With the latest ministerial veto, is a quaint British tradition emerging?
So, the Attorney General has exercised his powers of veto under section 53 of the Freedom of Information Act 2000 (FOIA) for the third time this year. The only one of his predecessors to use the veto – Jack Straw – only managed to use it twice in one year, so Mr Grieve must now be considered champion at wielding this most blunt of legislative instruments.
Section 53 allows an accountable person (who can be any member of the Cabinet but who, by what appears to be a convention in making, has always thus far been the Attorney General) to issue a certificate to the Information Commissioner (ICO) telling him, in effect, that he got it wrong when ordering disclosure of information under FOIA.
The target of this week’s veto was, for the second time, an ICO decision that Cabinet minutes from March 2003 relating to the decision to go to war in Iraq, and to the then Attorney General’s legal advice regarding the military action, should be disclosed by the Cabinet Office. This decision notice, issued only on 4 July this year was in very similar terms to one issued by the ICO in February 2008, which was the subject of a Straw veto in February 2009, although only after the decision in favour of disclosure had been upheld by the Information Tribunal.
Much has been written about the potentially illiberal nature of the section 53 power – which seems to be a possibly unique example in statute of an executive override over the judiciary. It is ironic that some former and current government figures have argued so strongly for Cabinet minutes to be totally exempt from FOIA disclosure, when the veto can be wielded so easily and decisively (although they would no doubt counter-argue that it is only being used so often because of the lack of a class exemption applying to such information). Indeed, the Justice Committee, in its recent report as part of the post-legislative scrutiny of FOIA, said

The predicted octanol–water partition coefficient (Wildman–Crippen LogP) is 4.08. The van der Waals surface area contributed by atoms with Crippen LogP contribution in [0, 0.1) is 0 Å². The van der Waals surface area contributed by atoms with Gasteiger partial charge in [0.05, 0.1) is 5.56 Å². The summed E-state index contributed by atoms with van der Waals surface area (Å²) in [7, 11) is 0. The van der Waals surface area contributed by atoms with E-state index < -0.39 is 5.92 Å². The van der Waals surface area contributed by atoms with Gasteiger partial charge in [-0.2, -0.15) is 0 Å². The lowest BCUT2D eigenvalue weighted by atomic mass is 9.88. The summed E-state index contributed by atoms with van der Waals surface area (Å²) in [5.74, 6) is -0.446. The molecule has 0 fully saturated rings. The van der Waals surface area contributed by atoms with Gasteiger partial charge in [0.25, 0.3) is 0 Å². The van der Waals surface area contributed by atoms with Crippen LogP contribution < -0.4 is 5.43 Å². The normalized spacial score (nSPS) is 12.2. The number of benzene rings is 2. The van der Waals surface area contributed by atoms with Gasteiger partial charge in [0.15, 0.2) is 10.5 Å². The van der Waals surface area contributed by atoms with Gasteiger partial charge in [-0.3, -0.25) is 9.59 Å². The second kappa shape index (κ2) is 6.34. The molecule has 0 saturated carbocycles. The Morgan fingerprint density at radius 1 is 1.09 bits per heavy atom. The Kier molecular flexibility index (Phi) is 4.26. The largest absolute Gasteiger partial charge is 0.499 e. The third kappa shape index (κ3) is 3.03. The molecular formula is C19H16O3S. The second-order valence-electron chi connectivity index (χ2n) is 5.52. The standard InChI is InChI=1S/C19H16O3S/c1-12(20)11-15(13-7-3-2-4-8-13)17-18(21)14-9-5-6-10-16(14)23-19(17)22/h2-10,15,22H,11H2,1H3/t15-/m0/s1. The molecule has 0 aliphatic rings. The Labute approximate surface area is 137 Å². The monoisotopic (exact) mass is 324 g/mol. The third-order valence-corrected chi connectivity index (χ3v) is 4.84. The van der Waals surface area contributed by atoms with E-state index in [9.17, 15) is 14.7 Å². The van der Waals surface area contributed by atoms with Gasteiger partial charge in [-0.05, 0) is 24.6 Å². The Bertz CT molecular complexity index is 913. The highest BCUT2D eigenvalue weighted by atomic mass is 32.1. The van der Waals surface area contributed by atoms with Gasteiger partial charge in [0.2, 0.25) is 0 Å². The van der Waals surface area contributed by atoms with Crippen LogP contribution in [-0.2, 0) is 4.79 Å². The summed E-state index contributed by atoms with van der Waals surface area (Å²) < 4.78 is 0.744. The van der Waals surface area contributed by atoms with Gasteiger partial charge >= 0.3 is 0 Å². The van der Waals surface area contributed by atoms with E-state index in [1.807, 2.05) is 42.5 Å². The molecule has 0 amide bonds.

we remind everyone involved in both using and determining that space that the Act was intended to protect high-level policy discussions…We also recognise that the realities of Government mean that the ministerial veto will have to be used from time to time to protect that space
There is no bar on someone requesting the same information again from the Cabinet Office, nor any mechanism to allow the ICO not to keep issuing decision notices in favour of disclosure. Given this (and given the words of the Justice Committee) perhaps we are seeing the beginnings of a quaint British tradition, like The Dragging of the Speaker of the Commons or The Searching of the Cellars. I shall call it The Bludgeoning of the Decision Notice.